unobserved effects are correlated over time. Haned (2011) uses four waves of the
French CIS (1994-2006) to show that the frequency of innovation activity in the past
exerts a strong, significant influence on current innovation activity. In all these
estimations, a higher coefficient emerges for firms that innovated in each of the three
prior periods.
The rich frame of the CIS supports investigations of not just whether the firm
innovates over time but also the type of innovation, such that it becomes possible to
analyze trends in innovation persistence for a particular type of innovation. For
example, some investigations differentiate only between process or product innovators,
whereas others consider whether a firm is a single persistent innovator in products or
in processes. Haned (2011) finds that the coefficients of the lagged explanatory
variables accounting for the frequency of past innovations are stronger and
more significant for product innovators than for process innovators, such that the
persistence trend is stronger for product innovators. These results align with the
findings of Antonelli et al. (2010), who show that the level of persistence is higher
for product innovators (Clausen et al., 2010; Roper and Hewitt-Dundas, 2008). Other
investigations refer to complex innovators, who innovate in both products and
processes. Le Bas and Poussing (2014), using data from the Luxembourg CIS, show that
complex innovators are more persistent (as innovators) than single innovators of either
type. Accordingly, we explicitly account for each firms innovative activity in products
and in processes separately.

2.3 The neglected role of organizational innovation

Both theoretical and empirical studies devote limited attention to other innovation
strategies, such as those implemented in non-technological fields, even though
enlarging the analysis of innovation beyond the technological domain provides
a much richer and complex picture of firms innovation strategies and performances
(Evangelista and Vezzani, 2010). The authors demonstrate the important role played
by organizational changes as a driver of firms performance and reveal that firms
introducing both technological and organizational innovations enjoy a clear
competitive advantage with respect to both non-innovating firms and firms that
adopt narrower approaches to innovation.
Theoretically, organizational innovation is a broad concept that encompasses
strategies, as well as structural and behavioral dimensions. According to the OECD
(2005), an organizational innovation is the implementation of a new organizational
method in the firms business practices (including knowledge management (KM)),
workplace organization or external relations that has not been previously used by the Impacts of
firm. It must be the result of strategic decisions taken by management. Most organizational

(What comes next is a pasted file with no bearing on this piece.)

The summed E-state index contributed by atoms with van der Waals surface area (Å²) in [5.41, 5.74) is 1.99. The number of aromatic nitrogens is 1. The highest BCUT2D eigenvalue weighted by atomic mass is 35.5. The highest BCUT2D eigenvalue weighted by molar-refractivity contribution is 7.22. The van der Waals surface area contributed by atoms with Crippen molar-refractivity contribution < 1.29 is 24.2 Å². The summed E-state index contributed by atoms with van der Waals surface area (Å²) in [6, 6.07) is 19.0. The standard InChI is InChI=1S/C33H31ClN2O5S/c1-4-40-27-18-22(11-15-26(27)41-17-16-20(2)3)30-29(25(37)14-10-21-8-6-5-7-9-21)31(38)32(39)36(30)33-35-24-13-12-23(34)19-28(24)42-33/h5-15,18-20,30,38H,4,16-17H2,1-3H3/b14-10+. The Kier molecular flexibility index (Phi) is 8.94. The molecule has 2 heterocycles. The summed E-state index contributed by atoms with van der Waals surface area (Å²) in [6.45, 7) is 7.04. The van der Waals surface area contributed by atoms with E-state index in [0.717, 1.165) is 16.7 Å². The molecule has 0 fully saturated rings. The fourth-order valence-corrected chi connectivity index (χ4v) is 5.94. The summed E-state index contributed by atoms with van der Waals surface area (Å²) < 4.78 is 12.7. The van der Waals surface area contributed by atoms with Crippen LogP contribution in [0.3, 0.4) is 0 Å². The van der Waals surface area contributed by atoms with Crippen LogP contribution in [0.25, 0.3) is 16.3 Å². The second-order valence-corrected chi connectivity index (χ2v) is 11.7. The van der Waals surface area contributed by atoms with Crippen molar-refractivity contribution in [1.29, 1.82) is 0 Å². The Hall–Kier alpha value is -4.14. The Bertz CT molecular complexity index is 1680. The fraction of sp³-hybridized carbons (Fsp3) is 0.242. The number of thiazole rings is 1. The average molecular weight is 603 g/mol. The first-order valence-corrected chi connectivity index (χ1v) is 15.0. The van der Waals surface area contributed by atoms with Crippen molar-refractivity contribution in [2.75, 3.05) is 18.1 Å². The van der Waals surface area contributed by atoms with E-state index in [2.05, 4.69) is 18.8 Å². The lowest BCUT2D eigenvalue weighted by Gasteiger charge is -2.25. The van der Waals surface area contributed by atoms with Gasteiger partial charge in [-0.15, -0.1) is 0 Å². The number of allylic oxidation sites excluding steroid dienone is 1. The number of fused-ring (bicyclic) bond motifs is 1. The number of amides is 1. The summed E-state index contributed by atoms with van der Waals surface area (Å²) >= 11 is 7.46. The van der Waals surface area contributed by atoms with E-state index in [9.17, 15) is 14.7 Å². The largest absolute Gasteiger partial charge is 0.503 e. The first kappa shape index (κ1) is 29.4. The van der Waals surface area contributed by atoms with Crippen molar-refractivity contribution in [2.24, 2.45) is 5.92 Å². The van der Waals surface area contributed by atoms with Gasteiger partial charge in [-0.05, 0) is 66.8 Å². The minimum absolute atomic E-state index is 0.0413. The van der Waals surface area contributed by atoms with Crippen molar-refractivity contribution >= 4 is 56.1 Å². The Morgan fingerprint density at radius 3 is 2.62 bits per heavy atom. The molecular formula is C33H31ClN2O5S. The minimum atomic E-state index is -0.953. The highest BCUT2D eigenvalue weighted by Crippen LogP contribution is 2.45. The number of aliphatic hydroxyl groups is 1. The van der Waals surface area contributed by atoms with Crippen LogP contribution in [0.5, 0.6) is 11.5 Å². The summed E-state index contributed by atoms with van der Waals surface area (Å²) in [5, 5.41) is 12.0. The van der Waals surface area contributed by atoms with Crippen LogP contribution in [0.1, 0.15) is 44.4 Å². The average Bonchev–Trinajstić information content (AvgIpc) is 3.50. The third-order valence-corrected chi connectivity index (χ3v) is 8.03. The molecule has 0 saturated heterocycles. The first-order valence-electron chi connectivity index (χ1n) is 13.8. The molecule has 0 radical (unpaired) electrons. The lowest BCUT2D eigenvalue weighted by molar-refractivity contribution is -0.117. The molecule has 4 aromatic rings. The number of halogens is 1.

studies focus on the conventional pathway by which technological innovation leads
to organizational innovation, but emergent research also emphasizes the role of
organizational innovation for enhancing flexibility and creativity, which in turn practices
facilitate developments of technological innovation. Bharadwaj and Menon (2000),
using data collected from 634 firms, support the organizational innovation hypothesis 115
that innovation is a function of individual efforts and organizational systems designed
to facilitate creativity, such that successful product innovation depends partly on
organizational factors. Lokshin et al. (2008) consider fast-moving consumer goods
firms in Germany and find complementarity between organizational skills and
technological innovation: firms that successfully combine customer, technological,
and organizational skills bring more product innovations to market, which highlights
the crucial role of organizational practices in technological innovation. Corrocher et al.
(2009) also note that some Italian knowledge-intensive business services (KIBS )
firms are characterized by an innovation domain that revolves around techno-
organizational change, in which technological and organizational innovations are
interrelated. We therefore expected to observe a positive likelihood of co-occurrence
between organizational and technological innovations. Firms dedicating more
resources to managerial practices or new organizational forms should be in better
positions to use new skills and technologies more efficiently.
Yet few works investigate the potential impact of organizational innovation on firm
innovation persistence (cf. Antonelli et al., 2010; Le Bas and Poussing, 2014). That is,
even as studies have been highlighting the importance of technological innovation as a
driver of organizational change within the firm for years (Dougherty, 1992; Henderson
and Clark, 1990), the inverse relationship may be in effect, such that organizational
innovation enhances flexibility and creativity, which facilitate the development of
technological innovation. Lokshin et al. (2008) even show empirically that firms that
combine customer and organizational skills tend to introduce more technological
innovations, as confirmed by Mothe and Nguyen-Thi (2010, 2012). In line with these